Tuesday, May 27, 2014


Four parts. Twenty-nine chapters. Two hundred sixty-three pages and 93,695 words.

I had to look to be sure. No, I could delete this last paragraph and let the one before it stand as my closer (with a little tweaking, of course). I looked at the time in the lower left hand of my screen. 1:59 a.m. 

Writing a novel is very much like herding zombies.
Once bitten, of course....
So it was on a Monday morning, 26 May—Memorial Day in the USA—that I concluded Grace Among the Dead. It took me two days longer to do than Bleeding Kansas, mainly because I thought I could write on top of the original story.

Now pay attention, because this is where things get twisty: the original story was my actual first novel, The Roiling River of Dead, which I’d completed in May 2012. Bleeding Kansas was to be the prequel. So I wrote that prequel. 

Evolve or d—okay, I don’t know what the moral
 to this is. Or if there even is one.
But in the course of writing that prequel, something wonderful happened—and that’s aside from being picked up by Severed Press when I’d only just finished Chapter 17—I’d developed my skill set to such a degree that The Roiling River of Dead reads like a middle-school play compared to the dark adventure of Bleeding Kansas, and a paper-hat pre-school skit compared to Grace Among the Dead.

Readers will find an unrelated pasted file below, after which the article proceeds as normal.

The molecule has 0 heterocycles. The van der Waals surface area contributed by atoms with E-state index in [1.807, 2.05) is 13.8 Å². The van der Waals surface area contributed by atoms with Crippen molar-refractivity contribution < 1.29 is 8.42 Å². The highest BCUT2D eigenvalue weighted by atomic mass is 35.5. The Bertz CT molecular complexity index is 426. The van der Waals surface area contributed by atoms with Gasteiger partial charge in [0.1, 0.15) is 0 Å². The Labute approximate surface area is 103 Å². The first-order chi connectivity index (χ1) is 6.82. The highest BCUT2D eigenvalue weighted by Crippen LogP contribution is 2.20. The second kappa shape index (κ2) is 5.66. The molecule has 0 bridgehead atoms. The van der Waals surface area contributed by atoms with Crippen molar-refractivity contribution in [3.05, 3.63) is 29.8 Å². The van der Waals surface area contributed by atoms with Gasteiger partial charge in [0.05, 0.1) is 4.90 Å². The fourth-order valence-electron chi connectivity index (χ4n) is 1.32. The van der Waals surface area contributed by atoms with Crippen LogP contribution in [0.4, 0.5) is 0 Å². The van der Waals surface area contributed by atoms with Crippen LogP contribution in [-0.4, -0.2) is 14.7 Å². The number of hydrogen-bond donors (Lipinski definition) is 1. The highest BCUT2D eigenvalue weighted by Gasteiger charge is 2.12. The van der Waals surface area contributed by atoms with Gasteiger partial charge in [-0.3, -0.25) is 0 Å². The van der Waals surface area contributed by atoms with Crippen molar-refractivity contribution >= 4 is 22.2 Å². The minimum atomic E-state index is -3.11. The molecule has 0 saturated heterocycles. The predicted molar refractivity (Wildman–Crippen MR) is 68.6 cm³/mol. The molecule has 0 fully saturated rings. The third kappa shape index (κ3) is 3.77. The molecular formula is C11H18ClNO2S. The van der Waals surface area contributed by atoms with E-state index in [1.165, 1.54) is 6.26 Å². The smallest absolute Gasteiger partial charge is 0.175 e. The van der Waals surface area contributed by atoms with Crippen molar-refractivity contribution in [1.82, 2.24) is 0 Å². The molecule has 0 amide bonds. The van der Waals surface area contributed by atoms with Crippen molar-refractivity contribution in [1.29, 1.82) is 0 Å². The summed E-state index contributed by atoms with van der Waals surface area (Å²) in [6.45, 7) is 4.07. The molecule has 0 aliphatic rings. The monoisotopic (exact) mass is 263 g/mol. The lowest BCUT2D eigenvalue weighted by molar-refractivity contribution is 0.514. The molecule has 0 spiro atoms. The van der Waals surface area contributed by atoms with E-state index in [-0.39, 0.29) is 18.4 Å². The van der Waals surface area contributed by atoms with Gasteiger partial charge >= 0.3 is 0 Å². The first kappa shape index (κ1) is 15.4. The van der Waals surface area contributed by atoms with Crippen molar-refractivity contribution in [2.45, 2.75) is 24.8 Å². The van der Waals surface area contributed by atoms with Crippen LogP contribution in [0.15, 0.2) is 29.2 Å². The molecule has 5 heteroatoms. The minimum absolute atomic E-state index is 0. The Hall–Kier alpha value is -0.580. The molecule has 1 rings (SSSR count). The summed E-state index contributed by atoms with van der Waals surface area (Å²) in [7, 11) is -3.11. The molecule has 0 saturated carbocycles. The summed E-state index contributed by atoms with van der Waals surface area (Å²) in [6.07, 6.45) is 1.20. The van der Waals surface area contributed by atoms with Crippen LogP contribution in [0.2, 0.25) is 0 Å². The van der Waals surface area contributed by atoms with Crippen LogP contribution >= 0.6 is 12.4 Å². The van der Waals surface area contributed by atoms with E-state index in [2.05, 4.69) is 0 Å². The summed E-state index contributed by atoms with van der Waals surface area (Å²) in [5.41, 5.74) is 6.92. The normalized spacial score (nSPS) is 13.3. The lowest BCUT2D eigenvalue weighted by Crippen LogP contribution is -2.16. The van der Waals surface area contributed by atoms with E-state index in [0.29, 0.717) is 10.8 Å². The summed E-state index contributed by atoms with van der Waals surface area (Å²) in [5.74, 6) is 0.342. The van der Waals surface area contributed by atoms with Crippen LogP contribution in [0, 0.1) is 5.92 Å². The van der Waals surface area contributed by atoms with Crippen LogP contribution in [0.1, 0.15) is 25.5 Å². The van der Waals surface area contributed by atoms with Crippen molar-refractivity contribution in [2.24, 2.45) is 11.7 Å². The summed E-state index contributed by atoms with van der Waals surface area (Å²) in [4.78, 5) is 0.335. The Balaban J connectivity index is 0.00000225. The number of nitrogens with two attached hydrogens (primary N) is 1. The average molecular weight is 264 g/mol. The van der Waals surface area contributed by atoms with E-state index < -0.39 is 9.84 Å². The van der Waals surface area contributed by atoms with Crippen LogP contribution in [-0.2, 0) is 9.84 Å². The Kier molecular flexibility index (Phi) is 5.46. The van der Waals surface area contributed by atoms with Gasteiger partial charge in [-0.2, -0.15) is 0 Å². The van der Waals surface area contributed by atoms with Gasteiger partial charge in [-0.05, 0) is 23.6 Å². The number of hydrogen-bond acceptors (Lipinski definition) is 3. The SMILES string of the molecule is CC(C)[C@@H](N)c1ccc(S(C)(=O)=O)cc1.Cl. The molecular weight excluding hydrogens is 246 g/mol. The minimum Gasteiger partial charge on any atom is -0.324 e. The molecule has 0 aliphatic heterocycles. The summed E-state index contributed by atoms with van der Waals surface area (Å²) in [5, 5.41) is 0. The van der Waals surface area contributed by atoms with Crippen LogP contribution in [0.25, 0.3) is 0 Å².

Although Grace Among the Dead follows the basic plot of Roiling River closely, the characters changed tremendously over time. Pastor Bryce was a demented bad guy in Roiling River, Deacon Walsh even slightly more cynical than he proves to be in Grace

Derek Grace himself was a no-name character full of blackest misanthropic rage—the readers who found him abrasive and unlikeable in Bleeding Kansas would have been aghast at his prototype in Roiling River of Dead, who deliberately and with malice aforethought knifed a woman in the gut who had betrayed him. 

I should write a full history of how this series came to be, if only to center myself for the third book in the series. Incidentally, I wrote the entire first act for that book two years ago, and you can bet I’m throwing out everything except the first chapter. I am not letting the old get in the way of the new again.

If there’s a big takeaway for you here, other than my nifty sequel to Bleeding Kansas being finished at last, it’s don’t try and write on top of your old stuff. That way leads to madness and delay and despair. Throw that old and busted stuff out—and if you wrote it over six months before, it should be old and busted. You should be getting better at this, not holding steady.

The story of Grace Among the Dead is one of how my first novel became my third—and it would be out there already if that’s how I’d treated it from the get-go.

Live and learn. On to the next thing, then.